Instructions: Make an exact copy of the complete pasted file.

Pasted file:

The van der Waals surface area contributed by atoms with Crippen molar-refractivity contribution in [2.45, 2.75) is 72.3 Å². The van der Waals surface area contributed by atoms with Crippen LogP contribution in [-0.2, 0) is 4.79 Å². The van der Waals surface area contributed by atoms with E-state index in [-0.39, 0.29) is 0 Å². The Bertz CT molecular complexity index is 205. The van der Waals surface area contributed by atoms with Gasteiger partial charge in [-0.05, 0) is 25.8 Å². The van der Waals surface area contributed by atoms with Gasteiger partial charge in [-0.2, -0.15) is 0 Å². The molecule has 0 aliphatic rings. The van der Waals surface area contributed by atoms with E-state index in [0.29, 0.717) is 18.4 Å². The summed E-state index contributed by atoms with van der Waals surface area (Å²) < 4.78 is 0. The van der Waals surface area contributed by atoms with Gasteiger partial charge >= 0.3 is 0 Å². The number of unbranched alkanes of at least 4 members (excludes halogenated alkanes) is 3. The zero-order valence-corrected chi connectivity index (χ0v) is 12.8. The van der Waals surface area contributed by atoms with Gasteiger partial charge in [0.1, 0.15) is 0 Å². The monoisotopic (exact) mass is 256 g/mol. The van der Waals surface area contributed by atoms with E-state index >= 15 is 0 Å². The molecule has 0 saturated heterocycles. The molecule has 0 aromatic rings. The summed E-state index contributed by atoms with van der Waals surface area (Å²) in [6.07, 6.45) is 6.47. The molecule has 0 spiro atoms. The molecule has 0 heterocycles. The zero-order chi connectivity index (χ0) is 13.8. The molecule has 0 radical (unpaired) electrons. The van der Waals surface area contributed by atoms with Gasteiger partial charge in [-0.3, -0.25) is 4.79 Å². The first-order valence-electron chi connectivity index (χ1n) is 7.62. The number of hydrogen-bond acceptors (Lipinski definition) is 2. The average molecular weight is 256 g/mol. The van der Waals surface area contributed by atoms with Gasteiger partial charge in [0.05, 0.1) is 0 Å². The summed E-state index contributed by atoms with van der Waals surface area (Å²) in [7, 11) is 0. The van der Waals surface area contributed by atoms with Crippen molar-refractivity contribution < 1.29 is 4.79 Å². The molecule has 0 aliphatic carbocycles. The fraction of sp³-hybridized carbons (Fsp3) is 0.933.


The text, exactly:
The van der Waals surface area contributed by atoms with Crippen molar-refractivity contribution in [2.45, 2.75) is 72.3 Å². The van der Waals surface area contributed by atoms with Crippen LogP contribution in [-0.2, 0) is 4.79 Å². The van der Waals surface area contributed by atoms with E-state index in [-0.39, 0.29) is 0 Å². The Bertz CT molecular complexity index is 205. The van der Waals surface area contributed by atoms with Gasteiger partial charge in [-0.05, 0) is 25.8 Å². The van der Waals surface area contributed by atoms with Gasteiger partial charge in [-0.2, -0.15) is 0 Å². The molecule has 0 aliphatic rings. The van der Waals surface area contributed by atoms with E-state index in [0.29, 0.717) is 18.4 Å². The summed E-state index contributed by atoms with van der Waals surface area (Å²) < 4.78 is 0. The van der Waals surface area contributed by atoms with Gasteiger partial charge >= 0.3 is 0 Å². The number of unbranched alkanes of at least 4 members (excludes halogenated alkanes) is 3. The zero-order valence-corrected chi connectivity index (χ0v) is 12.8. The van der Waals surface area contributed by atoms with Gasteiger partial charge in [0.1, 0.15) is 0 Å². The monoisotopic (exact) mass is 256 g/mol. The van der Waals surface area contributed by atoms with E-state index >= 15 is 0 Å². The molecule has 0 saturated heterocycles. The molecule has 0 aromatic rings. The summed E-state index contributed by atoms with van der Waals surface area (Å²) in [6.07, 6.45) is 6.47. The molecule has 0 spiro atoms. The molecule has 0 heterocycles. The zero-order chi connectivity index (χ0) is 13.8. The molecule has 0 radical (unpaired) electrons. The van der Waals surface area contributed by atoms with Gasteiger partial charge in [-0.3, -0.25) is 4.79 Å². The first-order valence-electron chi connectivity index (χ1n) is 7.62. The number of hydrogen-bond acceptors (Lipinski definition) is 2. The average molecular weight is 256 g/mol. The van der Waals surface area contributed by atoms with Gasteiger partial charge in [0.05, 0.1) is 0 Å². The summed E-state index contributed by atoms with van der Waals surface area (Å²) in [7, 11) is 0. The van der Waals surface area contributed by atoms with Crippen molar-refractivity contribution < 1.29 is 4.79 Å². The molecule has 0 aliphatic carbocycles. The fraction of sp³-hybridized carbons (Fsp3) is 0.933.